What're you waiting for?". Haye's trainer Adam Booth has indicated that Haye would be willing to accept the challenge. Both sides began negotiations for a potential fight and the bout was targeted for September.
As the negotiations continued to move forward, the unification fight between Klitschko and Haye was expected to take place in Germany rather than England. The IBF set a deadline to end negotiations on May 17. A few days before the May 17 deadline to make the unification bout, Haye said he was interested in fighting the older Klitschko, Vitali, rather than Vladimir.
The fight did not materialise and Klitschko took on mandatory challenger Alexander Povetkin. On May 17, 2010, the 30-day period of negotiation began for Klitschko to defend his championship against Povetkin. Within this period, discussions to make a fight with Haye were still ongoing. At first, the bout between Klitschko and Povetkin was tentatively scheduled to take place in Frankfurt, Hessen, Germany, on September 11, 2010. In July 2010, it was confirmed that the bout would be taking place in Frankfurt. However, Povetkin, under trainer Teddy Atlas, backed out of the $2 million purse fight. Samuel Peter replaced Povetkin for the scheduled fight. Peter fought Klitschko on September 11, 2010, for the Ukrainian's IBF, WBO and IBO heavyweight titles. Klitschko won again, by knocking out Peter in the 10th round. Peter weighed in at 241 pounds, two pounds lighter than their first fight.
Klitschko came in at a career heavy of 247 pounds.
Both fighters had promised knockouts in the pre-fight build up. Peter started the fight very aggressively and caught Klitschko with a good left hook in the opening minute although Klitschko ended the round well. Peter was caught with three hard right-hands in the second round, one of which seemed to stun him. Peter tried to duck under the Klitschko jab, but was being tied up on the inside. After four rounds the fight became one-sided in Klitschko's favour.
Peter's right eye was closing and he was taking heavy punishment. After the ninth round, Peter's trainer Abel Sanchez said he would give him one more round. Emmanuel Steward also implored Klitschko to be more aggressive.
Peter swung wildly in the tenth and Klitschko put him down with a concussive combination. Referee Robert Byrd did not start a count and waved the fight off, awarding Klitschko the win by knockout.
Klitschko was set to fight Dereck Chisora on December 11, but the fight was later called off on December 8 due to Klitschko tearing a muscle in his abdominals.
On January 5, 2011, it was announced that Dereck Chisora would get his fight with Klitschko. This enraged David Haye's trainer Adam Booth who described the move as a "disgrace" on a heated live phone-in with Sky Sports News. Booth alleged Haye had met every single one of Klitschko's demands . The fight against Dereck Chisora was rescheduled for 30 April 2011, and was going to take place in SAP Arena, Mannheim. However, on March 4, it was announced Klitschko pulled out of the fight due to not being fully recovered from a torn abdominal muscle. On March 5, it was instead announced that the highly anticipated fight against David Haye will take place on July 2, 2011. The fight is contingent on Klitschko's recovery from a torn abdominal muscle injury. The contract was written so that if Klitschko is not fully healed, then Haye would fight his brother, Vitali.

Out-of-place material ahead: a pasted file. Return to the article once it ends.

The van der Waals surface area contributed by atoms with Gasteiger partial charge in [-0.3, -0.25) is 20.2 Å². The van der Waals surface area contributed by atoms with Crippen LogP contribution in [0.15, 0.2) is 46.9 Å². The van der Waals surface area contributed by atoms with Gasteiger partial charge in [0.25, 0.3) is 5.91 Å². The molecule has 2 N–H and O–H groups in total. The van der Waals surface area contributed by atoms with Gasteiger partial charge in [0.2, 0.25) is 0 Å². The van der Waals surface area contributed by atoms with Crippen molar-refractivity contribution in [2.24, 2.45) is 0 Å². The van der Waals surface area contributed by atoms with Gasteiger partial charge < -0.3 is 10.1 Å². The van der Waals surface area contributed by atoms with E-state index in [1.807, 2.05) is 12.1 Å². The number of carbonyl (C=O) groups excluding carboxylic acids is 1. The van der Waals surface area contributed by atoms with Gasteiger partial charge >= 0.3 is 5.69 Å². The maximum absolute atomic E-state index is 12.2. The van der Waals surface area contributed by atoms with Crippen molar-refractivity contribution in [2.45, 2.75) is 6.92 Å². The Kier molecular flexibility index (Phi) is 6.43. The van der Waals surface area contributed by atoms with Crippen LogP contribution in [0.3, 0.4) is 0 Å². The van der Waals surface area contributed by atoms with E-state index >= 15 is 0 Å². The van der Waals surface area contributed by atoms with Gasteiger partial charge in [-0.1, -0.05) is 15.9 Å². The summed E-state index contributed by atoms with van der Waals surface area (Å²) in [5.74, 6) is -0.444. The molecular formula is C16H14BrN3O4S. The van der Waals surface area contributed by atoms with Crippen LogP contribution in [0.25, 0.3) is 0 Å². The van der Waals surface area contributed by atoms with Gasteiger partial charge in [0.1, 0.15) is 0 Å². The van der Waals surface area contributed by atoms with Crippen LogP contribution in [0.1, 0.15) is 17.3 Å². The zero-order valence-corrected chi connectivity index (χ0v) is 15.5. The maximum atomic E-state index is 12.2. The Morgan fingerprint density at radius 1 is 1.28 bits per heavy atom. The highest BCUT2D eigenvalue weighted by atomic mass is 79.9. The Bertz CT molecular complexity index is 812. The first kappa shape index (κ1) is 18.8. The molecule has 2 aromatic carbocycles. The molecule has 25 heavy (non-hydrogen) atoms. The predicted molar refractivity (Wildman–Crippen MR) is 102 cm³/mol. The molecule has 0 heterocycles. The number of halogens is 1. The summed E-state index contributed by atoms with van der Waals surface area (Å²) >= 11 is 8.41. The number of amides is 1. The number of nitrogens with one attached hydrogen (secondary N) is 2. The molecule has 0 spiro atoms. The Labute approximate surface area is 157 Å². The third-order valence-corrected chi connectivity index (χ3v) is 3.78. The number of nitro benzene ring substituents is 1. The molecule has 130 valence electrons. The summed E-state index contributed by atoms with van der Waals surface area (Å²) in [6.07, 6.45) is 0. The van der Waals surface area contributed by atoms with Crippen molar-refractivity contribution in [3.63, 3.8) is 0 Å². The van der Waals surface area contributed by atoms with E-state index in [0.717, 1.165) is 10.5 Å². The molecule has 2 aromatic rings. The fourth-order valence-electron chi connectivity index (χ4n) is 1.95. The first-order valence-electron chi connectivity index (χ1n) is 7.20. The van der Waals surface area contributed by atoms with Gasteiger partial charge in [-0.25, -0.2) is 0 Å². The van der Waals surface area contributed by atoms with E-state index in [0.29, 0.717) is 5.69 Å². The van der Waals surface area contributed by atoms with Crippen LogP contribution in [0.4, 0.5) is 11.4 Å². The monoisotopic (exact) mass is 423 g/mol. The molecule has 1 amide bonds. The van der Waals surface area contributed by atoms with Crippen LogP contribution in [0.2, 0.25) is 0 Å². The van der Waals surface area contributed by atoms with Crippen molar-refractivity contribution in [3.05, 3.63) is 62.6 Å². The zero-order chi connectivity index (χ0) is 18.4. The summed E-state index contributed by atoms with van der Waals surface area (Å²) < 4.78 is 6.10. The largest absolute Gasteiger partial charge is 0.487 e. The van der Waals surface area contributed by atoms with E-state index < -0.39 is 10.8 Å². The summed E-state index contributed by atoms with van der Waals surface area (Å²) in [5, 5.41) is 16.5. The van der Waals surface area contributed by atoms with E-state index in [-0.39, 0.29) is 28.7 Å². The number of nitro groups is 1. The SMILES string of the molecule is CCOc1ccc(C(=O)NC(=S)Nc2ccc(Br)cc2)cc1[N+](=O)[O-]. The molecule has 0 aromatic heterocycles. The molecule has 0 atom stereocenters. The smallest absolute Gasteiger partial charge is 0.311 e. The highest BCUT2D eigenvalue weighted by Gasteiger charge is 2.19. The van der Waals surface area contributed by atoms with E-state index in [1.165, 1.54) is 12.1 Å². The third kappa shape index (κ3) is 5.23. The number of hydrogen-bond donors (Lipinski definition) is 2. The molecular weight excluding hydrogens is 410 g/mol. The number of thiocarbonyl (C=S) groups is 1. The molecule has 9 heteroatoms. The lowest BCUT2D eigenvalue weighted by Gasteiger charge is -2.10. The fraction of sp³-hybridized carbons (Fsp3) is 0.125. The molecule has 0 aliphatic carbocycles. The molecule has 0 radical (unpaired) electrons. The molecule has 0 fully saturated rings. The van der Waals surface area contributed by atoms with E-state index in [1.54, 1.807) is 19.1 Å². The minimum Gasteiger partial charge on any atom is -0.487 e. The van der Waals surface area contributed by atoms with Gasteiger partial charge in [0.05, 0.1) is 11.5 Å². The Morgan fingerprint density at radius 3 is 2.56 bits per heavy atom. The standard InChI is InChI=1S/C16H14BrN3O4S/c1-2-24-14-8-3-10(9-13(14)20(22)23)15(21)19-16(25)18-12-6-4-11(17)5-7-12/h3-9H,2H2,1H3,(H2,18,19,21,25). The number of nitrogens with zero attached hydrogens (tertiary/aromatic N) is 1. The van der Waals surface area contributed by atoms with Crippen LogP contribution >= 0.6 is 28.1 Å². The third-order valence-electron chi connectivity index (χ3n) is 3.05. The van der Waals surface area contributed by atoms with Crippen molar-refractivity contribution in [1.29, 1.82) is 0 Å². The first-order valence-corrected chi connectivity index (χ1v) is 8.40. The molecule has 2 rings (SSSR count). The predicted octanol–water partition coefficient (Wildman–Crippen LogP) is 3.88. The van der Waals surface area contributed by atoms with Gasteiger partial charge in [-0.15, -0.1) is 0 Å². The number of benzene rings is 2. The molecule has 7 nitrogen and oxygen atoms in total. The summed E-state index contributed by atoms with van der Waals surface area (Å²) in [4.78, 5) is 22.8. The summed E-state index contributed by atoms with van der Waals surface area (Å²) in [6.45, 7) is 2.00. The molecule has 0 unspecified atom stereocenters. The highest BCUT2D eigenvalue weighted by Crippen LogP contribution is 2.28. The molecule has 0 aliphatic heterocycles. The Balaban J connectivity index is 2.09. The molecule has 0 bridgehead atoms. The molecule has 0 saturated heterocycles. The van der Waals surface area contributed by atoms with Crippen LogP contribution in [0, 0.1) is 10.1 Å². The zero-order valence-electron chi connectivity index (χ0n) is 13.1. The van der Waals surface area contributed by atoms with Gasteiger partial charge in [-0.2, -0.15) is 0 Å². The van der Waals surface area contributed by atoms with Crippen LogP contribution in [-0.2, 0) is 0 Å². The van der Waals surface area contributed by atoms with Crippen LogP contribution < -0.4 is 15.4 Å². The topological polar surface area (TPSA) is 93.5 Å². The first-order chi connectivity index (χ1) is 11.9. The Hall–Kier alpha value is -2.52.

Wladimir Klitschko vs David Haye
Klitschko fought David Haye in a heavyweight unification fight for the WBA, WBO, IBF, IBO and The Ring heavyweight titles. The fight took place in Imtech Arena, Hamburg, Germany on 2 July 2011. Klitschko won with a unanimous points victory.
After Haye & Future Title Defences
On 6 October 2011 Wladimir Klitschko announced his next fight. It was originally to be on 10 December 2011 against the former World Cruiserweight Champion, French Jean-Marc Mormeck. The fight would have taken place at Esprit Arena, Düsseldorf.
It was to be Wladimir's first title defence of the WBA (Super) belt, he won against David Haye. The fight was billed Alle Gürtel. Ein Champion. (All belts. One Champion).
However, on 5 December 2011, the fight was cancelled because Wladimir checked into a hospital to have a kidney stone removed. After the removal operation he suffered from fever and inflammation. The fight was rescheduled for 3 March 2012. The fight occurred on 3 March 2012, with Wladimir Klitschko knocking out Jean-Marc Mormeck in the fourth round. Wladimir Klitschko has already planned his next two fights. On July 7th he will face Tony Thompson in a rematch in Stade de Suisse Wankdorf, Bern, Switzerland.
Tony Thompson has been named as Wladimir Klitschko's mandatory defence (by IBF). If Wladimir Klitschko wins as planned, he will face American top contender Chris Arreola on November 10th in Madison Square Garden, New York City
Klitschko appeared with Lennox Lewis in the motion picture Ocean's Eleven. He is an avid chess player, kite-surfer, golfer, and humanitarian. Both Klitschko brothers have been involved in charitable activities dedicated to supporting the needs of children around the World. Both brothers have formed their own charities that contribute to children in need in Africa and South America. They won humanitarian awards for their "Fight For Peace" and "Sport for Good" projects in 2002 and 2007. In 2002, the Klitschko brothers announced that they had agreed to work specifically for UNESCO (the United Nations Educational, Scientific and Cultural Organization), which supports more than 180 projects in 87 countries. Klitschko is also a passionate golfer and was seen playing in the Dunhill Links Championship in Scotland. The tournament was played over three courses in 2008 including St Andrews, Carnoustie, and Kingsbarns in Fife and Angus. Klitschko was named curator of the Ukrainian pavilion at the 2009 Venice Biennale.